“If I miss one day of practice, I notice it. If I miss two days, the critics notice it. If I miss three days, the audience notices it.”
Though this quote is by the famous pianist Jan Paderewski, it is relevant to any area of expertise and even more if you’re a teacher. As a yoga trainer, I can share many conversations I’ve had with colleagues where we lament the loss of our own yoga practice. The irony is, we got into teaching yoga because we love to practise yoga. But as a full time teacher, finding the time and energy for your own practice can be a challenge. There’s also the cost of attending classes and finding the time to get to wherever our friends and mentors are teaching.
Despite all of that, it’s important that we make the time to practise, whether you teach yoga, pilates, martial arts or even if you’re a gym trainer. Here are five reasons why making time for self practice is a must:
Our teaching is fuelled by our practice. The connection we feel to our own body when we practise gives us clues and inspiration that we can use in our teaching. If we’re out of practice, it can be hard to articulate the benefits and sensations that yoga or your field of teaching brings.
It is a way for us to put ‘into practice’ that which we teach. Just as we teach the physical and mental benefits of yoga, we need to experience them as well. Things like total body relaxation, increased flexibility and strength are all things we need. Further, yoga is a great way to work off any stress absorbed from being in a role where you are of service to others.
Practising where you teach is a great way to build bonds with your students. If you practise in the yoga studio or the gym where you teach, it’s a great way to have some relaxed time with your students. On days that you’re not teaching, you have more time to be with your students as another student, practising and enjoying the time together.
Practising with a mentor is critical for your growth as a teacher. Taking classes with a senior teacher is an important part of your learning and growth. It allows you to learn new sequences, ways of expression and assisting techniques. I’ve also found that other teachers attend classes offered during the day, as many of us have evenings booked with teaching. You can network before or after class and use it as a time to grow friendships and business relationships.
Practising with a colleague builds support both ways. Choosing to attend a friend’s class is a great way to show support to a fellow teacher and can give you inspiration to learn something new.
We know it makes sense to practise regularly for these reasons and many others, but how do we find the time? Here are a few tips:
Always have a yoga mat and a set of training clothes in the car or in your bag. While most of us as full time teachers are always in yoga clothes, going from class to class, if we were to attend a class, we’d most likely have to change into dry clothes to step up to teach. Carry a set of clothes with you and get on the mat whenever you find 15 – 20 minutes to spare for your own practice, even if it is between classes.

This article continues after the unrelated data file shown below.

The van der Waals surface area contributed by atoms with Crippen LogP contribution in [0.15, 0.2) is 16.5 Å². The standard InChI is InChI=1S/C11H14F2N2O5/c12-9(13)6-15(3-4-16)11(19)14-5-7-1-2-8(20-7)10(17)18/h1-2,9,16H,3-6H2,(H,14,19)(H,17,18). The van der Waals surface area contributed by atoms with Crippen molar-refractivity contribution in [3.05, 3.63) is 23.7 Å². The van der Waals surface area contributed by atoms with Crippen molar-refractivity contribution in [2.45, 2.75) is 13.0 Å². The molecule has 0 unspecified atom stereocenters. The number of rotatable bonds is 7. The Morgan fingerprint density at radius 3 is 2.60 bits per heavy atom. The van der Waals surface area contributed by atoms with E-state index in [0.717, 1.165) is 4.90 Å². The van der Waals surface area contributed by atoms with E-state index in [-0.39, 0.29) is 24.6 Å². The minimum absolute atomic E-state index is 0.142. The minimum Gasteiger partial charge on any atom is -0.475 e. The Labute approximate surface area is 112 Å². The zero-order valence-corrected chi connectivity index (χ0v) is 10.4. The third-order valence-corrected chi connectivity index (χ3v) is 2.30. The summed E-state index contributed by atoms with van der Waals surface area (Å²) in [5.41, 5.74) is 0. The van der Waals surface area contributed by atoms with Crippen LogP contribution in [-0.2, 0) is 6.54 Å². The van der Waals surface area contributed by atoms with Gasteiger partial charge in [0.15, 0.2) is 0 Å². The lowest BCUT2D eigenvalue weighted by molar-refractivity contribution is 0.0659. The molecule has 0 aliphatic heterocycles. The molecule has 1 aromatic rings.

Plan your personal practice schedule just as you plan your teaching schedule. We know our teaching schedule from week to week but many of us don’t take the time to plan our own practice schedule. If you can find a class or two you love, hard code those into your schedule and resolve to attend them, no matter what. Over time, this will naturally turn into time for your practice and your other tasks will be scheduled into other available time slots.
Make a calendar for continuing education activities. In the first quarter of the year, sit down with a calendar, a list of the teachers you love and your computer. Look at their websites and identify classes, workshops and trainings you’re interested in attending. If you can book some of these right away, do it. This will allow you to plan ahead for special events that will not only be a learning experience for you but will save you money and find coverage for your classes.
Attend the class after yours, at least once a week. One of the easiest ways to fit in a practice is to attend the class right after you teach your class. This can be a great way to economise as well, as most studios don’t charge teachers for attending a class as long as they teach there once or maybe a few times per week.
Find a buddy. Find a friend that shares your schedule for attending a class. See if he or she is willing to partner with you on a ‘yoga/exercise commitment’ for at least a month. Commit to one class per week together and tag on a lunch or a cup of tea after. You’ll both grow as teachers, friends and students. What a wonderful way to build in time for practice!
While it can be hard to fit in your own practice, you will feel great once you do. Just as we counsel our students on the benefits of creating new healthy habits, we’ll start to reap those rewards too, as soon as we take that first step.
This was first published in May 2013 issue of Complete Wellbeing.
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